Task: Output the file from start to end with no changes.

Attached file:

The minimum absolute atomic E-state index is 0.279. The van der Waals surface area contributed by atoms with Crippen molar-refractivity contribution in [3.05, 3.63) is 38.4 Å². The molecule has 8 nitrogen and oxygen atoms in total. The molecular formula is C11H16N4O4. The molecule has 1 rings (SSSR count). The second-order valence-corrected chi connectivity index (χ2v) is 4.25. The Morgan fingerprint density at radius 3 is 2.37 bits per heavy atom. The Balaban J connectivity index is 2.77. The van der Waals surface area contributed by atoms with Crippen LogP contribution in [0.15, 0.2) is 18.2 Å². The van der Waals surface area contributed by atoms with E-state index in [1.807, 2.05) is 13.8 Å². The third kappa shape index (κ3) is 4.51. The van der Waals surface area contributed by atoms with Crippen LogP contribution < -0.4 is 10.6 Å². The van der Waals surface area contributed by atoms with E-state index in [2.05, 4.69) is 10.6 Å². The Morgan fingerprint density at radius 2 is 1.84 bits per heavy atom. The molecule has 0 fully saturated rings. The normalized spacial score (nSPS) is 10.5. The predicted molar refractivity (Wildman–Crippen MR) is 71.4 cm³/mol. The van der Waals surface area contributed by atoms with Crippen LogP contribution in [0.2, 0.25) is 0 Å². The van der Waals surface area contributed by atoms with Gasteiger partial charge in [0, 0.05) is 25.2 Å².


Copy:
The minimum absolute atomic E-state index is 0.279. The van der Waals surface area contributed by atoms with Crippen molar-refractivity contribution in [3.05, 3.63) is 38.4 Å². The molecule has 8 nitrogen and oxygen atoms in total. The molecular formula is C11H16N4O4. The molecule has 1 rings (SSSR count). The second-order valence-corrected chi connectivity index (χ2v) is 4.25. The Morgan fingerprint density at radius 3 is 2.37 bits per heavy atom. The Balaban J connectivity index is 2.77. The van der Waals surface area contributed by atoms with Crippen LogP contribution in [0.15, 0.2) is 18.2 Å². The van der Waals surface area contributed by atoms with E-state index in [1.807, 2.05) is 13.8 Å². The third kappa shape index (κ3) is 4.51. The van der Waals surface area contributed by atoms with Crippen LogP contribution < -0.4 is 10.6 Å². The van der Waals surface area contributed by atoms with E-state index in [2.05, 4.69) is 10.6 Å². The Morgan fingerprint density at radius 2 is 1.84 bits per heavy atom. The molecule has 0 fully saturated rings. The normalized spacial score (nSPS) is 10.5. The predicted molar refractivity (Wildman–Crippen MR) is 71.4 cm³/mol. The van der Waals surface area contributed by atoms with Crippen LogP contribution in [0.2, 0.25) is 0 Å². The van der Waals surface area contributed by atoms with Gasteiger partial charge in [0, 0.05) is 25.2 Å².